Trending Topics

What will it take to win the lithium-ion battery war?

The fire service must get ahead of the lithium-ion battery threat before more lives are lost due to lack of education and response training

Sponsored by

Fire service leaders share video demonstrations and research into the destructive power of lithium-ion battery fires.

On Nov. 15, 2023, U.S. Fire Administrator Dr. Lori Moore-Merrell joined FDNY Commissioner Laura Kavanagh, UL’s Fire Service Research Institute Vice President Stever Kerber, Consumer Product Safety Commission Director of Compliance and Field Operations Robert Kaye, and ATF Engineer Michael Abraham at an event to inform the public about the growing threats associated with lithium-ion batteries, and to share key strategies that the fire service must embrace to mitigate the dangers. FDNY Chief Fire Marshal Daniel Flynn and Lieutenant John Cassidy also provided input during the presentation.

Commissioner Kavanagh and Dr. Moore-Merrell underscored that the dangers posed by Li-ion batteries is a nationwide problem. Cities and towns across America are reporting problems with battery systems, and the race is on to get ahead of the public safety issues posed by these products. Kavanagh reflected that it has been a long time since a product came out that suddenly became the leading cause of fire deaths in New York City, adding, “We want to see a future where electrification is safe. We can’t do that if we don’t get ahead of it.”

Commissioner Kavanagh gave an update on citywide legislative efforts that have provided new tools for fire investigators and police officers, and Dr. Moore-Merrill and Director Kaye spoke to federal efforts on both legislative and mandatory standards efforts. Recognizing the time those efforts take, there is clearly no quick fix to this issue.

Focus at the highest levels

Dr. Moore-Merrell reinforced that the need for the fire service to lead and inform this discussion is one of seven critical issues that were identified just last month at the USFA summit on Fire Prevention and Control. She added that, “the fire service has a central and critical role in ensuring that the decisions, particularly policy and regulatory decisions, take into consideration fire safety risk.”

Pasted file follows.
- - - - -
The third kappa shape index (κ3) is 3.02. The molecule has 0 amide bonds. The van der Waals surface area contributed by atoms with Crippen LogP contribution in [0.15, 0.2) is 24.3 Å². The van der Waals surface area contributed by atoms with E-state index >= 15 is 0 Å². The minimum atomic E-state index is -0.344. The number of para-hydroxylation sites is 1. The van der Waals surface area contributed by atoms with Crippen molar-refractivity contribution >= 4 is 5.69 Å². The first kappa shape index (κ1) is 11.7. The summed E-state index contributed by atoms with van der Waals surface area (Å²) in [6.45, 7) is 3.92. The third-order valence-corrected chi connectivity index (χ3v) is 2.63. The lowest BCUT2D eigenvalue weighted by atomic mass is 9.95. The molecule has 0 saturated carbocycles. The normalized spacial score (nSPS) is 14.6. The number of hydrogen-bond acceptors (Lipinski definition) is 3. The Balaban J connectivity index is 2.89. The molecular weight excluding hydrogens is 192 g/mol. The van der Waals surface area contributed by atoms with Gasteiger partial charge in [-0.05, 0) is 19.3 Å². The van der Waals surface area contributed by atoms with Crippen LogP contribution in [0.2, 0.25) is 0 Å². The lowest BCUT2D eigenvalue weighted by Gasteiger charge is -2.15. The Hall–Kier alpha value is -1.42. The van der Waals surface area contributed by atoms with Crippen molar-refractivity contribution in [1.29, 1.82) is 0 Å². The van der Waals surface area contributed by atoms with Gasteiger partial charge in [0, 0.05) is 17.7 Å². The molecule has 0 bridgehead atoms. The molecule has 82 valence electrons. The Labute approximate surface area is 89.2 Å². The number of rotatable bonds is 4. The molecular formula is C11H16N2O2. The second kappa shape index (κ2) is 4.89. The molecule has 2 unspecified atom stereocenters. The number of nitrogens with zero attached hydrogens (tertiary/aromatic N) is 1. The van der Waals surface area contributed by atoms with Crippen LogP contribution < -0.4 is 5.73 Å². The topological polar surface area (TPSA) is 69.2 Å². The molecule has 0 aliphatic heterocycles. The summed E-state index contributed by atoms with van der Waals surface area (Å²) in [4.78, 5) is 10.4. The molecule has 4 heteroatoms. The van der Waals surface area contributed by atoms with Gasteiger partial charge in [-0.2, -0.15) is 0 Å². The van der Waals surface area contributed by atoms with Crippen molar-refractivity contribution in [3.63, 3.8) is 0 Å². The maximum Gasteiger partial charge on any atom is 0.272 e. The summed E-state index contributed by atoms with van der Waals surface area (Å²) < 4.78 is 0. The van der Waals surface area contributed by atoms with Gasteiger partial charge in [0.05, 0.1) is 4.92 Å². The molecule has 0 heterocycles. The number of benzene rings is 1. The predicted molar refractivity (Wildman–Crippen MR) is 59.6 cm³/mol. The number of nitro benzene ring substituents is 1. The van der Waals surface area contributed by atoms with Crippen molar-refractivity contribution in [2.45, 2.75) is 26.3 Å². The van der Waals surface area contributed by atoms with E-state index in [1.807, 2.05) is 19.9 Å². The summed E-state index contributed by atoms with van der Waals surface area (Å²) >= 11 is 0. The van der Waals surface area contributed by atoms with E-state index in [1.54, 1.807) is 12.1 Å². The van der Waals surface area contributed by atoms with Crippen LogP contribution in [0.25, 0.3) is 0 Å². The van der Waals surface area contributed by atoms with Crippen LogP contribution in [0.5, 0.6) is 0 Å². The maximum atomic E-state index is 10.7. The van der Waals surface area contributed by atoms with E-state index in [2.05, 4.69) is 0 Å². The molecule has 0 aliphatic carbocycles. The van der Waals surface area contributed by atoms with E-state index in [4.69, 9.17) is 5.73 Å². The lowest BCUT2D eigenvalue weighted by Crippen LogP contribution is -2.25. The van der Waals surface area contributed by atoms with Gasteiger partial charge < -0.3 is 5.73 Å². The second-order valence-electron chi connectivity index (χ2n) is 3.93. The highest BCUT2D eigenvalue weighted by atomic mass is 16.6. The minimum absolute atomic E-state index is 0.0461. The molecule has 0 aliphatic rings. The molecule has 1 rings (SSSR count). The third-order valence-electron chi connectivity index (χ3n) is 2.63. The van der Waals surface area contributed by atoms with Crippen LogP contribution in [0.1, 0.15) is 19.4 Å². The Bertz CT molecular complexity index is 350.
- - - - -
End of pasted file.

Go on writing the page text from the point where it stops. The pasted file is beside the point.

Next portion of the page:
ATF stats make the case

Abraham made an interesting observation, in that Li-ion batteries and e-devices are now present and/or involved at every fire scene the ATF investigates. That was magnified by FDNY statistics stating that the number of e-device fires had doubled from 2021 to 2022 and was on pace to be 50% higher yet in 2023.

Kavanagh indicated that the FDNY is now responding to at least one e-system fire every day somewhere in New York City.

The CPSC product perspective

Kaye, speaking on behalf of CPSC staff but not making an official commission position statement, recognized the “great utility to consumers” that e-products provide. He cautioned, however, that the convenience comes with a deadly hazard. Kaye spoke to how the CPSC has reached out to “thousands of these manufacturers, importers, distributors and retailers, and made it clear that the CPSC expects these devices to be in compliance with the applicable voluntary UL standards.” He spoke to the complexities of jurisdiction to intercept devices coming from outside of the United States, and how new powers would need to be granted by Congress to be able to seize devices at port destinations. Kaye added: “It is critical that consumers understand what to look for when they’re buying these products [such as UL certification], and that they know how to use, store and charge them as safely as possible.”

Kaye indicated that the CPSC had begun the discussion about mandatory standards, but that too is a long process. The CPSC has been in contact with all the e-platform operators and commercial operations to ensure that devices they carry are UL-certified. Further, the CPSC has informed the same groups that unsafe devices would be removed from the marketplace. Kaye stated that the CPSC will continue to investigate these fires as they occur, and indicated that the CPSC has issued recalls on two dozen such devices.

Kaye concluded with some direction for the public. Specifically, if they have a product that presents any signs of thermal stress, overheating, smoking, etc., “they should report it to to let us know you’ve observed those things with your product,” this being after they remove themselves from any danger and/or call 911.